Golden Bats and Pink Pigeons: A Journey to the Flora and Fauna of a Unique Island is the entertaining story of Gerald Durrell's experience on Mauritius in the Indian Ocean where he collected rare specimens for his animal sanctuary. The Dodo had already vanished from the island and by the 1970s many more species were going the way of the Dodo.
Durrell's tales are entertaining and funny. His description of the Jak fruit as "an obscene green fruit, covered with knobs and looking rather like the corpse of a Martian baby" sent me into hysterics. My husband and I had just seen one at Kroger two days before I read this description. The Jak was meant to lure the Golden Bats and had a pungent smell "vaguely reminiscent of a putrefying body." And the produce man told us it tasted like "Juicy Fruit" gum. Glad we were not tempted.
After several delays, which involved Durrell's team eating the bat fruit before it spoiled and buying more, the team finally landed on Rodriguez island. That evening the mosquitoes attacked. "I'm rather glad we came really, I would hate to think of all these mosquitoes going hungry," remarked one of the party. "Yes it's a form of conservation, really," Durrell replied.
The party contended with other invasions as well, by giant land snails that invaded their tent and ate their food and baby Shearwaters that invaded their beds.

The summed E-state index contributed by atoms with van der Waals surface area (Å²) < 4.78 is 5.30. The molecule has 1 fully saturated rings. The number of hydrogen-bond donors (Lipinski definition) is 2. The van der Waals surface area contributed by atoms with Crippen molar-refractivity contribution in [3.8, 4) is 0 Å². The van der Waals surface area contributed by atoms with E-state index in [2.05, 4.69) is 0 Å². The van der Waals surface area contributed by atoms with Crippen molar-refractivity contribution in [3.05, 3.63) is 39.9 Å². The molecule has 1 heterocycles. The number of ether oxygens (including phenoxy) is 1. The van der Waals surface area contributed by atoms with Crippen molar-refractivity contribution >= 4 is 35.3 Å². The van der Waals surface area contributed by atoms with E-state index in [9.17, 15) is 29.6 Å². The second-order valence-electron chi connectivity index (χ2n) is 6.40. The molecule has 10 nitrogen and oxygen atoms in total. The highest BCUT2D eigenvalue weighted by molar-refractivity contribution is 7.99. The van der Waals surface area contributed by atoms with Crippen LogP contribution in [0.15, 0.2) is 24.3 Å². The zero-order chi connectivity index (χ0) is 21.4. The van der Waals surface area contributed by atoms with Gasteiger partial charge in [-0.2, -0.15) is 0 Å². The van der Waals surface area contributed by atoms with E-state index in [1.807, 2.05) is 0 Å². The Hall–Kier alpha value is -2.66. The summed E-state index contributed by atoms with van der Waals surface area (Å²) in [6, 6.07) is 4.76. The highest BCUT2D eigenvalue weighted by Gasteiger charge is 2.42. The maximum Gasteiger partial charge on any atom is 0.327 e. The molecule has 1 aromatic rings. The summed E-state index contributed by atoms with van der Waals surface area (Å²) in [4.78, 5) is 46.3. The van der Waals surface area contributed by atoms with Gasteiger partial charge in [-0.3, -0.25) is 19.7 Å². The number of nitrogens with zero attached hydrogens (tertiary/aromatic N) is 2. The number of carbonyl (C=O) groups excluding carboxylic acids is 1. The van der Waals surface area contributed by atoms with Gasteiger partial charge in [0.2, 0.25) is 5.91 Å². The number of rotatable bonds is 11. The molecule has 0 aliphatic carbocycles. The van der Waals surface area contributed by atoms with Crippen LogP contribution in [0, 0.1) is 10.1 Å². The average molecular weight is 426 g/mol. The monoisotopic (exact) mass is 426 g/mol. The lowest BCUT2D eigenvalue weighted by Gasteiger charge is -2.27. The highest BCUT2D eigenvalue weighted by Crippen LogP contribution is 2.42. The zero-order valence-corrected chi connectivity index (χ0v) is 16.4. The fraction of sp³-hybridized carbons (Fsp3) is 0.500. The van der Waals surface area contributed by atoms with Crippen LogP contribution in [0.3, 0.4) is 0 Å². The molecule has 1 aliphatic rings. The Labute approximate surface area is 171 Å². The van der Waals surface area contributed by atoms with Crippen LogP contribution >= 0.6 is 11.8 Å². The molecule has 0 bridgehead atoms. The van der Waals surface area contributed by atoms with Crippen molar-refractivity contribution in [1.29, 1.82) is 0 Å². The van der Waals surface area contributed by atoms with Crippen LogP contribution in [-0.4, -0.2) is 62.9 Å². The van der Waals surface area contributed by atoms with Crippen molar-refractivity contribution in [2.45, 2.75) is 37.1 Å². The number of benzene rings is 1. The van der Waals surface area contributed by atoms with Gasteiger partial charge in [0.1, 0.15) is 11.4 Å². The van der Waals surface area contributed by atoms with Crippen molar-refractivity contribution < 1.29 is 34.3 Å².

The descriptions of Mauritius's flora, fauna, and coral reefs are vivid and gorgeous. My favorite chapter was The Enchanted World on the coral reefs. The writing is evocative and lovely as Durrell describes experiencing the overwhelming life and color of the reef. You understand his enchantment.
As I read this chapter I experienced a tightness in the pit of my stomach, fearful that these teeming reefs are dying like reefs all over the world. I checked it out. The reef is suffering from higher temperature water due to El Nino events and is also impacted by a billion tourists a year and the agricultural runoff from the island.
Mother Earth is losing her children from human impact and climate change. Durrell strove to save species from extinction. I am glad to have read his memoir and learned about his work.
I thank the publisher for the free ebook through NetGalley in exchange for a fair and unbiased review.
Read about Durrell's Zoo on Jersey
Mauritian Wildlife Foundation to see the flora and fauna discussed in the book
News report on the coral reef
Golden Bats and Pink Pigeons
Open Road Media